Well, I can kind of understand, as the courtyard is the front yard of a workplace.

[Salk Institute, photo by Andrew van Leeuwen]

Do you believe it’s possible to do work at the level of Kahn’s projects in today’s political, social, and financial environment?
Yes. Renzo Piano’s work at the Gardner Museum is a prime example.

[Gardner Museum, photo via RPBW]

It’s said that Kahn would have the office build models of what his projects would look like as ancient ruins – is this true?
In a way. That’s how Lou designed—from the ground up.

[National Assembly Building model via MOMA]

Anyone who has watched the documentary My Architect is likely wondering how Louis Kahn kept three separate families secret from one another while running an architecture practice. How did he do this?
He was really charged up about hitting his stride in his 50s—he knew he had been given a special opportunity. He had a light in him, and a bee in his bonnet about getting stuff done.

What was your involvement on Boston’s City Hall with Kallmann, McKinnell & Knowles?
I worked on it for seven weeks.

[Boston City Hall, photo via Wikimedia]

You’ve worked on your share of what some might call Brutalist architecture—do you agree with the term?
No…maybe Boston City Hall would fall in that category, but I wouldn’t characterize Kahn’s work in this way.

Did your time teaching at the University of Oregon overlap with Christopher Alexander’s master planning? If so, what is your opinion of the design strategies?
He was just getting his claws into that place when I was there and we really didn’t interact. Shortly after I arrived I saw a student walking by with a huge book and I asked him if it was one of the code books that were ubiquitous at the time; he said “No, it’s A Pattern Language!” I really wasn’t aware of Alexander’s strategies on the campus.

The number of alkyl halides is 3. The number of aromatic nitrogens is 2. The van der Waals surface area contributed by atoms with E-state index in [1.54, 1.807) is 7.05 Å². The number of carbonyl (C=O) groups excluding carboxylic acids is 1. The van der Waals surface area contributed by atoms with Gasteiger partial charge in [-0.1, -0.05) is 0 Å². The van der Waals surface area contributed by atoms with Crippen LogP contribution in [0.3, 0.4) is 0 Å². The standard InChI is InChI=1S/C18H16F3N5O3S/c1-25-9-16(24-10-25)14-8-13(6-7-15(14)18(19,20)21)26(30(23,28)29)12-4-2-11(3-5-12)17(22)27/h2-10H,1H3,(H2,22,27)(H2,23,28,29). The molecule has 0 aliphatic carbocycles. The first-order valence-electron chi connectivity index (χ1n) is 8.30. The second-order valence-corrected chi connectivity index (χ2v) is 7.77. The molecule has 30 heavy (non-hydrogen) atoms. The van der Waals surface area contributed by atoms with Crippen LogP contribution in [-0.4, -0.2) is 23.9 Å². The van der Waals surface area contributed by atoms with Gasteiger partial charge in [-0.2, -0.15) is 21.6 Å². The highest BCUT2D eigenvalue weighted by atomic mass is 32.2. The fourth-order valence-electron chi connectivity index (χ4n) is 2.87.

What was your priority as an architecture professor?
I’m not an academic, but I am very interested in design and materials, so these subjects were paramount in my approach.

What do you believe is most important to impart to students in our current culture?
That they must work to find the spirit of any given project—of course they must also understand the nuts and bolts, but without a conception of the soul, the resulting work will suffer.

[Soundshell Internatural Station, photo by Rhiza R+D]

Where does the artistic side of your current work at Rhiza come from?
I’ve been working with a trio of guys for 25 years who each went to Cooper Union. They’re all trained as architects, but in addition, Peter Nylen is an excellent carpenter, cabinet maker and craftsman; John Kashiwabara is a wonderful writer; and Ean Eldred worked with his internationally acclaimed sculptor father, Dale, and brings that creative influence to the group. Since we started working together in the 1990s, in addition to architecture, we’ve worked on a number of art-minded projects, including theater, dance, and public art. For us, bringing together unique and diverse perspectives is the root of creating durable, long lasting and adaptable design solutions.

What is the most important books for an architect to have on their shelves?
On Growth and Form by D’Arcy Wentworth Thompson

Richard Garfield has practiced architecture 50 years: working for Louis I. Kahn; In Dhaka, Bangla Desh and in Kathmandu, Nepal, representing Kahn and working for the Ford Foundation, the U.S. Government, and the Kingdom of Nepal. In Oregon, he taught architecture at the University of Oregon, was director of architecture for DMJM / Hilton and president of Garfield-Hacker Architects, building at OHSU, Tektronix, Intel and museum sites in Oregon, Montana, Arizona and California.  He is currently a partner with Rhiza Architecture + Design in Portland.